THREE convicted sex offenders from North Sea Camp Open Prison have taken a lie detector test as part of a national pilot.
The figure was released following a Freedom of Information request by The Standard into the three-year-long pilot by the Lincolnshire Probation Trust.
During the pilot scheme on sex offenders, which ran from April 2009-October 2011, 49 polygraph tests were carried out on 31 offenders in Lincolnshire.
Although there is no breakdown of figures for individual towns, the trust was able to tell us that three offenders at North Sea Camp Open Prison, in Freiston Shore, were tested.
As a whole, the pilot study found that offenders were twice as likely to give ‘clinically significant disclosures’ (CSDs) to probation staff – such as admitting to contacting a victim or entering an exclusion zone near a school.
However, a spokesman for the trust said the polygraph test pilot was not designed to record a ‘pass’ or ‘fail’ but to evaluate the impact lie detectors had on the number and type of CSDs made by offenders.
“It is more an indication as to whether or not the offender is answering questions truthfully, thereby enabling probation staff to manage that case more effectively,” they said.
“The polygraph test highlights whether the supervising officer can believe the answers being given, or whether certain areas need to be investigated in more depth.”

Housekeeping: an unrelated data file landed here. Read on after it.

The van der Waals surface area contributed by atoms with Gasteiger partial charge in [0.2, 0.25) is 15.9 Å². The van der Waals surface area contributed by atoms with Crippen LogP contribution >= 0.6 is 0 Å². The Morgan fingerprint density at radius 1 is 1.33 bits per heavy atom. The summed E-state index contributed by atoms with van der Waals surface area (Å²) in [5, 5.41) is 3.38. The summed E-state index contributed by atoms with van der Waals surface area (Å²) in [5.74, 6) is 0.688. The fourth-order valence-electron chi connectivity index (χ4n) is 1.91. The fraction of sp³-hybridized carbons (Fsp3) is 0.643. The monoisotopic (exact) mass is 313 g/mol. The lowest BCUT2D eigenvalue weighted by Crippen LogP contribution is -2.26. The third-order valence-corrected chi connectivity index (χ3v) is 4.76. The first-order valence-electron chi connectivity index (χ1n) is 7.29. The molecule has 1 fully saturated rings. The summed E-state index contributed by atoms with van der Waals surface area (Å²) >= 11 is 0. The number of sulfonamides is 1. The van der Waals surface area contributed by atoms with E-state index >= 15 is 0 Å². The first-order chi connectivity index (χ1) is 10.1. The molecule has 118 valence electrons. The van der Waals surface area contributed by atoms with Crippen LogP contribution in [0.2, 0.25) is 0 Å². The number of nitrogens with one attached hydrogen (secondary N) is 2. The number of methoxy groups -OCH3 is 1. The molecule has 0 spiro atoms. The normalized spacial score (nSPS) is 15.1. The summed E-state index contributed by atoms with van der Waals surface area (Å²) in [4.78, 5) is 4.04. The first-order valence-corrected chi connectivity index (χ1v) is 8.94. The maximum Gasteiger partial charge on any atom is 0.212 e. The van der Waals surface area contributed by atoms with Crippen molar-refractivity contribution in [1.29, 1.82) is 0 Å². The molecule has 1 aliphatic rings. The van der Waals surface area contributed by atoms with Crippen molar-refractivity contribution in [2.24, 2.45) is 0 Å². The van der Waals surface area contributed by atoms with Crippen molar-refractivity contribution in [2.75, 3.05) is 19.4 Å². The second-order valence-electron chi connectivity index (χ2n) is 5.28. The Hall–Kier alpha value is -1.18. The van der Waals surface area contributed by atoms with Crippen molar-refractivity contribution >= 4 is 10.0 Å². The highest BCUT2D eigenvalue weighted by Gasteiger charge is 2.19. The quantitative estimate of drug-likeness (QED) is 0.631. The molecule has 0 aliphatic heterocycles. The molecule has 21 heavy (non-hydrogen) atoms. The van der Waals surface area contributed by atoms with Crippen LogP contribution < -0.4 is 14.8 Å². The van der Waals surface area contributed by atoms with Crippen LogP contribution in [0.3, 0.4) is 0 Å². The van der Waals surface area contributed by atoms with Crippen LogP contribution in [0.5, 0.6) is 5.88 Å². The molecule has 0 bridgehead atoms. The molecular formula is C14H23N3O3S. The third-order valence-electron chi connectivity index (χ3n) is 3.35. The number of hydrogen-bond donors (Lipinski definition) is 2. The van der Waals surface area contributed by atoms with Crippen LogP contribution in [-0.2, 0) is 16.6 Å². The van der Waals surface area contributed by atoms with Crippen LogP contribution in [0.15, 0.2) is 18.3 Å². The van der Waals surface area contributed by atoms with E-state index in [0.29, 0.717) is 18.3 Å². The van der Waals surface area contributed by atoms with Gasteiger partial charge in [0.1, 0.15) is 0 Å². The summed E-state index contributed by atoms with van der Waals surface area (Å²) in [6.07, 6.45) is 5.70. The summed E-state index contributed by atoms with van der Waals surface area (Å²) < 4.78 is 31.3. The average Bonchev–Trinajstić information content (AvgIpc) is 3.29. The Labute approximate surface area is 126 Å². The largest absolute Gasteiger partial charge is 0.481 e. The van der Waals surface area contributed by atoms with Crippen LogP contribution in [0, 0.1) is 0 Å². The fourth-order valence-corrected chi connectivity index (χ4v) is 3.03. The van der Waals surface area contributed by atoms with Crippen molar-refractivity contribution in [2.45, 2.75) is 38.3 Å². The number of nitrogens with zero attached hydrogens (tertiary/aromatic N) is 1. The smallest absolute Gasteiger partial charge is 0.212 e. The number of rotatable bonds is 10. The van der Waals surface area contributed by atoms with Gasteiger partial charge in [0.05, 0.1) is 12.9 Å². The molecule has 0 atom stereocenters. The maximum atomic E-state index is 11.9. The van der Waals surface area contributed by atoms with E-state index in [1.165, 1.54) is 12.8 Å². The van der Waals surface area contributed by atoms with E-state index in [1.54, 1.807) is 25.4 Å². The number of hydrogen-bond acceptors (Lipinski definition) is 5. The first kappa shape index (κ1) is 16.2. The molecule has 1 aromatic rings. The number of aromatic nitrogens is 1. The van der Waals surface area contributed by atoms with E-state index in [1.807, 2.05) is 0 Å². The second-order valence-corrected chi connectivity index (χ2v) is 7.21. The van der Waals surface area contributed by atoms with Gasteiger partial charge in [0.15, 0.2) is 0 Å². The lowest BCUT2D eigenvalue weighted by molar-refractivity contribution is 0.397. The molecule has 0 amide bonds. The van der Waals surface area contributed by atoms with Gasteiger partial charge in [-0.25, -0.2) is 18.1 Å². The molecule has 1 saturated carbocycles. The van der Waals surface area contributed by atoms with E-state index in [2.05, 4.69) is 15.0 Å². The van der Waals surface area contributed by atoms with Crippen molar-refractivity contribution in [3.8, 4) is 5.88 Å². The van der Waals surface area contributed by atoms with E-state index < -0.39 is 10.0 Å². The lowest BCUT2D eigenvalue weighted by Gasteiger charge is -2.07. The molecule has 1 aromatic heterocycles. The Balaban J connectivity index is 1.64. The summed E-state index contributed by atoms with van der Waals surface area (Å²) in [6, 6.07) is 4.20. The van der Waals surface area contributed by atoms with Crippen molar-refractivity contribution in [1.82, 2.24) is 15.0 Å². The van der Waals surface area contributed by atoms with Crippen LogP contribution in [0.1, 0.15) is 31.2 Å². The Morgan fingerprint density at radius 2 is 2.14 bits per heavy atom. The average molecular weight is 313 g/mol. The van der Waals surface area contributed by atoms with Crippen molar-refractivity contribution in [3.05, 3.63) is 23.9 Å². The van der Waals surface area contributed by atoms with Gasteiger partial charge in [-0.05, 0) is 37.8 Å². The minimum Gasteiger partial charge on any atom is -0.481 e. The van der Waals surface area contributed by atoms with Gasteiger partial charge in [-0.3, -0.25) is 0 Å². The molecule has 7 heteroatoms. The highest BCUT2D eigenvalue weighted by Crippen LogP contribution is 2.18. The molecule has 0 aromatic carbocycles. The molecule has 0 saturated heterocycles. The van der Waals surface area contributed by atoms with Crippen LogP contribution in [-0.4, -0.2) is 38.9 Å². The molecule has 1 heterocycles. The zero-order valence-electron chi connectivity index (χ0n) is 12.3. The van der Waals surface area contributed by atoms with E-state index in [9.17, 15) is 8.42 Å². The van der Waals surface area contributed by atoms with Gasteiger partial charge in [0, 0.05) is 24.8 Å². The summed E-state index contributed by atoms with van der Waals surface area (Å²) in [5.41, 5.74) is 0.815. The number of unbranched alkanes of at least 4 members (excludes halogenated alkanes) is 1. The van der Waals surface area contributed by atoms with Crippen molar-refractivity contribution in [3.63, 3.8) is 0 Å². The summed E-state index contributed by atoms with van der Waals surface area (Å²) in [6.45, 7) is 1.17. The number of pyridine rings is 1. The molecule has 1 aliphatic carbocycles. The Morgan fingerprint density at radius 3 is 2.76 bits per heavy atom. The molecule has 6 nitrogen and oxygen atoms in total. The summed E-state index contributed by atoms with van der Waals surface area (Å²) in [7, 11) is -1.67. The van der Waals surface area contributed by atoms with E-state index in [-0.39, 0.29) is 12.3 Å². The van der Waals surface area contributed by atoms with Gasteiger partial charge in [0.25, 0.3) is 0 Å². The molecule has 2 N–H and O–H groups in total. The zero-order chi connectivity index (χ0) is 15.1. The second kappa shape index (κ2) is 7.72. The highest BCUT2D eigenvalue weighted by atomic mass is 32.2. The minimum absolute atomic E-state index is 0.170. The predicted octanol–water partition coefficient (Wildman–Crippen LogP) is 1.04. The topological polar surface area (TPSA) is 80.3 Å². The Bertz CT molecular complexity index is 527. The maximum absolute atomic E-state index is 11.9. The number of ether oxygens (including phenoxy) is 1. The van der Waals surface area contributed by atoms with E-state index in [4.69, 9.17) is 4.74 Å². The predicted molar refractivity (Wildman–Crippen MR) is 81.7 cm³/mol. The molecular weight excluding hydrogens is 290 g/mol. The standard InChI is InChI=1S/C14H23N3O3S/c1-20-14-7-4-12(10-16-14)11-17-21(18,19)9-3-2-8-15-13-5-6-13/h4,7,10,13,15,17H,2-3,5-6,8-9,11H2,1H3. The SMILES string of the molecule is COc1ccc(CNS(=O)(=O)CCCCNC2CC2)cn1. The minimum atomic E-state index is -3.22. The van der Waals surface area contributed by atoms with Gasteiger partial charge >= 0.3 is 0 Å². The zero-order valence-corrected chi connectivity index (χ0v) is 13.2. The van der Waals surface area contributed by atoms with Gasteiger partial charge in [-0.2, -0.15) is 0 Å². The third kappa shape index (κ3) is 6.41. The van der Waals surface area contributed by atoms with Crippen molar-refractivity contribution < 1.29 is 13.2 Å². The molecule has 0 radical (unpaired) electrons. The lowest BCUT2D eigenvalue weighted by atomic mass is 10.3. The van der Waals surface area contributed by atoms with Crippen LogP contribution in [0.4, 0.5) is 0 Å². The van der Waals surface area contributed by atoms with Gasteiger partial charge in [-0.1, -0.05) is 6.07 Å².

Examples of questions asked include: ‘Other than what you have told me about, since you release from prison, have you entered into your exclusion zones for any reason?’ and ‘since your last test, have you viewed any pornography on the internet?’.
“It would be possible to ask, for example, of an offender convicted of rape, if since his last test/release from prison he had sexual thoughts about forcing a sexual act on someone,” said the trust’s spokesman.
“Any offender failing the test would have been asked to explain the result.
“The resultant action will have depended on their answer. For example, if the offender admitted to breaching a licence condition, he may have been recalled to prison.”
The trust said the polygraph tests were in addition to ‘rigorous conditions’ that sex offenders face once they have served their prison sentences.
Adding: “In the main, they were designed to test whether or not the offender was complying with the terms of his/her licence or to an agreed part of his/her supervision plan.”
If legislation is passed by Government, serious sex offenders on licence will be tested with lie detectors from 2013/14.